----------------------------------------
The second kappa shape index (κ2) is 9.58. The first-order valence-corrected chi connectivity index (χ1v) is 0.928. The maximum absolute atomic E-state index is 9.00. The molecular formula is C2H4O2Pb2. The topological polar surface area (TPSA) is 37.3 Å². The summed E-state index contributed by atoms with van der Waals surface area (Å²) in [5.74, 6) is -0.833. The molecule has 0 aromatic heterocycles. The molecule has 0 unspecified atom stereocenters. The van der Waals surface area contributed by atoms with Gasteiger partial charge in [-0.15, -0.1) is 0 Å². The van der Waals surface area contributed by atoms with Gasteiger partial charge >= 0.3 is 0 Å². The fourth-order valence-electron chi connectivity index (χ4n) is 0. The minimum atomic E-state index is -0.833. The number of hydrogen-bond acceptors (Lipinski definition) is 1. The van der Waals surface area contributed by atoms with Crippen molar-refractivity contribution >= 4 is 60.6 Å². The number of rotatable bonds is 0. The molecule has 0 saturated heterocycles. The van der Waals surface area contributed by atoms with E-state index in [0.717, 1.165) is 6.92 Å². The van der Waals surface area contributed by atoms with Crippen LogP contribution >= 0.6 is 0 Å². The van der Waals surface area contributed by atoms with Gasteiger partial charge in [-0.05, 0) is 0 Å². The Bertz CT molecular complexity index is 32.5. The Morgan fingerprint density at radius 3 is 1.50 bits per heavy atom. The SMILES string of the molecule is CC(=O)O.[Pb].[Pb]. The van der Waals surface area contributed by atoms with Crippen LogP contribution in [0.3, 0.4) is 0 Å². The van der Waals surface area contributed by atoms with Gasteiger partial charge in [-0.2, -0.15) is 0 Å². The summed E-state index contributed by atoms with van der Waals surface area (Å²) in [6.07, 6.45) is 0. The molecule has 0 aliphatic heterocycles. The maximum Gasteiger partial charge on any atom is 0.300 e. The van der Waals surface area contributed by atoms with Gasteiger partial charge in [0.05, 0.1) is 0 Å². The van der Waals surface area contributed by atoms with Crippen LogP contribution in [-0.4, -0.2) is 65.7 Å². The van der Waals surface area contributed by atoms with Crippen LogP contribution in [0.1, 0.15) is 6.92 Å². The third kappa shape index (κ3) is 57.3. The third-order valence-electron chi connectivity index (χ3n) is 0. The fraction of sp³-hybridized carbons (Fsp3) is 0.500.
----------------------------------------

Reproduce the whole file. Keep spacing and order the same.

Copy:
The second kappa shape index (κ2) is 9.58. The first-order valence-corrected chi connectivity index (χ1v) is 0.928. The maximum absolute atomic E-state index is 9.00. The molecular formula is C2H4O2Pb2. The topological polar surface area (TPSA) is 37.3 Å². The summed E-state index contributed by atoms with van der Waals surface area (Å²) in [5.74, 6) is -0.833. The molecule has 0 aromatic heterocycles. The molecule has 0 unspecified atom stereocenters. The van der Waals surface area contributed by atoms with Gasteiger partial charge in [-0.15, -0.1) is 0 Å². The van der Waals surface area contributed by atoms with Gasteiger partial charge >= 0.3 is 0 Å². The fourth-order valence-electron chi connectivity index (χ4n) is 0. The minimum atomic E-state index is -0.833. The number of hydrogen-bond acceptors (Lipinski definition) is 1. The van der Waals surface area contributed by atoms with Crippen molar-refractivity contribution >= 4 is 60.6 Å². The number of rotatable bonds is 0. The molecule has 0 saturated heterocycles. The van der Waals surface area contributed by atoms with E-state index in [0.717, 1.165) is 6.92 Å². The van der Waals surface area contributed by atoms with Crippen LogP contribution >= 0.6 is 0 Å². The van der Waals surface area contributed by atoms with Gasteiger partial charge in [-0.05, 0) is 0 Å². The Bertz CT molecular complexity index is 32.5. The Morgan fingerprint density at radius 3 is 1.50 bits per heavy atom. The SMILES string of the molecule is CC(=O)O.[Pb].[Pb]. The van der Waals surface area contributed by atoms with Crippen LogP contribution in [0.3, 0.4) is 0 Å². The van der Waals surface area contributed by atoms with Gasteiger partial charge in [-0.2, -0.15) is 0 Å². The summed E-state index contributed by atoms with van der Waals surface area (Å²) in [6.07, 6.45) is 0. The molecule has 0 aliphatic heterocycles. The maximum Gasteiger partial charge on any atom is 0.300 e. The van der Waals surface area contributed by atoms with Gasteiger partial charge in [0.05, 0.1) is 0 Å². The van der Waals surface area contributed by atoms with Crippen LogP contribution in [-0.4, -0.2) is 65.7 Å². The van der Waals surface area contributed by atoms with Crippen LogP contribution in [0.1, 0.15) is 6.92 Å². The third kappa shape index (κ3) is 57.3. The third-order valence-electron chi connectivity index (χ3n) is 0. The fraction of sp³-hybridized carbons (Fsp3) is 0.500.